“At an SLC Under-19 inter-school tournament in 2015-16, I took three-wicket hauls in the semi-finals and final for Devapathiraja College,” Dilhari recounted. “A coach in my school said SLC were looking for young spinners for the 2016 T20 World Cup in India and my offspin was key as I started getting noticed around that time.”
A call-up for a national camp materialised that year, where “the exposure, and knowledge received on spin bowling and batting became pivotal”, by Dilhari’s own admission, towards her debut for Sri Lanka in a home ODI against Pakistan in March 2018. A year on from stepping on to the international arena, though, a problem emerged. A stress fracture.
Unnoticed – and indiscernible – to some degree, remnants of her front-on, open-bowling pace action could have played a part in in the injury, which she sustained on the left of her back during a practice match against England at home in March last year. “I was just 17, so I thought my career as a spinner would take a blow if I couldn’t be part of the England series,” she said. “But my seniors made me see merit in the decision to just focus on regaining fitness without thinking of what is, at the end of the day, part and parcel of every athlete’s life.”
Overcoming the disappointment of missing top-flight international cricket for a protracted period, Dilhari put her mind into recovering in time to thrust herself back onto the selectors’ radar. With help from team physio Tasneem Yusuf and head coach Harsha de Silva, she changed her action to a more side-on one, “a big step towards a comeback”. The four-team Asian Cricket Council Women’s Emerging Team’s Cup in October last year, where she finished as Sri Lanka’s leading wicket-taker, marked her return to competitive cricket. A month-and a half later, the South Asian Games Women’s Cricket Competition where Sri Lanka finished runners-up to Bangladesh, brought more game-time in a largely uncertain lead-up to the T20 World Cup squad announcement.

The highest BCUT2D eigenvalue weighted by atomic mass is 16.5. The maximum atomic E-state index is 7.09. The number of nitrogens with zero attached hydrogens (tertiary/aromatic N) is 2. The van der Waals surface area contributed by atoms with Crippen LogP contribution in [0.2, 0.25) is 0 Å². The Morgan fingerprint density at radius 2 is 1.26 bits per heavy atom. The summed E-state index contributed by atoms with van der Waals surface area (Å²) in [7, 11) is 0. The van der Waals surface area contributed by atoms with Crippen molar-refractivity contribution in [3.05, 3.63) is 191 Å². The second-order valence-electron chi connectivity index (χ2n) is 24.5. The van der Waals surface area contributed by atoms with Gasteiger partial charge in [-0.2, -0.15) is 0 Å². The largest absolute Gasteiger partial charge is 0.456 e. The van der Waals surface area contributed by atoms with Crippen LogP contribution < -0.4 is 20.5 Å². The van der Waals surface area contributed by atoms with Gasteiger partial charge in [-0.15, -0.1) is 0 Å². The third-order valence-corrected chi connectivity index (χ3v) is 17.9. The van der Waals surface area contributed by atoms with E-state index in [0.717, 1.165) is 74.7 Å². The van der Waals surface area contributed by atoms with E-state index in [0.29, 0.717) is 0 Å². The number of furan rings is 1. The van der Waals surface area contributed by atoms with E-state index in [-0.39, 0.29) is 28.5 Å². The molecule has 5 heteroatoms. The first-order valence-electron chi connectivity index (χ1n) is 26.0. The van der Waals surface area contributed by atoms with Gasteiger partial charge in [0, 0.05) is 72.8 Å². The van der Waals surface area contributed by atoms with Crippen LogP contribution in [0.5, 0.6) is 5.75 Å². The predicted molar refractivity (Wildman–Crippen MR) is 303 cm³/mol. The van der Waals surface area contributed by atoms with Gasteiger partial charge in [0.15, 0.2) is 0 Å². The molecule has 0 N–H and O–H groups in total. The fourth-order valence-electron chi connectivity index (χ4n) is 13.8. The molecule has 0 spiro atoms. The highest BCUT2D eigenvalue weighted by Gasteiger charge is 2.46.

“Just after her injury, she was struggling both as a bowler and batter. Her all-round performance fell because she didn’t get much time to practice,” Atapattu recalled. “But after the Emerging Cup, I spoke to her because a lot of the Sri Lankan management said she is not good.
“But I told them that we have to back her; she is one of the best young players in Sri Lanka, in the world and I trust her to be one of our bests of all time. I know her talent and potential, so I explained why it’s important to get her back into the side.”
Coach de Silva echoed Atapattu’s words after Sri Lanka’s T20 World Cup opener last week. “Her recovery took longer than expected, but I think with her the strength is her consistency with the ball, the control that she has,” de Silva said after his side’s match against New Zealand where Dilhari picked up the wicket of veteran Suzie Bates. “She has the potential to become probably a good like a good all-round cricketer in the future.”
An admirer of Nathan Lyon, Dilhari, who counts her Dilscoop moment among her favourite experiences in her nascent career so far, said her time away from the competitive circuit had taught her to embrace the uncertainties of international cricket.
“I try to think back about my good performances when my morale is down,” sh said. “That’s what I did when I was out of the side for so long. The Dilscoop, that dismissal (of the non-striker backing up), the wickets, the injury – everything is part of my journey. My dream is to get the team into the top four rankings across formats. If I am able to do that, I know it will be all worthwhile and I would also be able to fulfil a major part of my other dream: to become one of the world’s best allrounders.”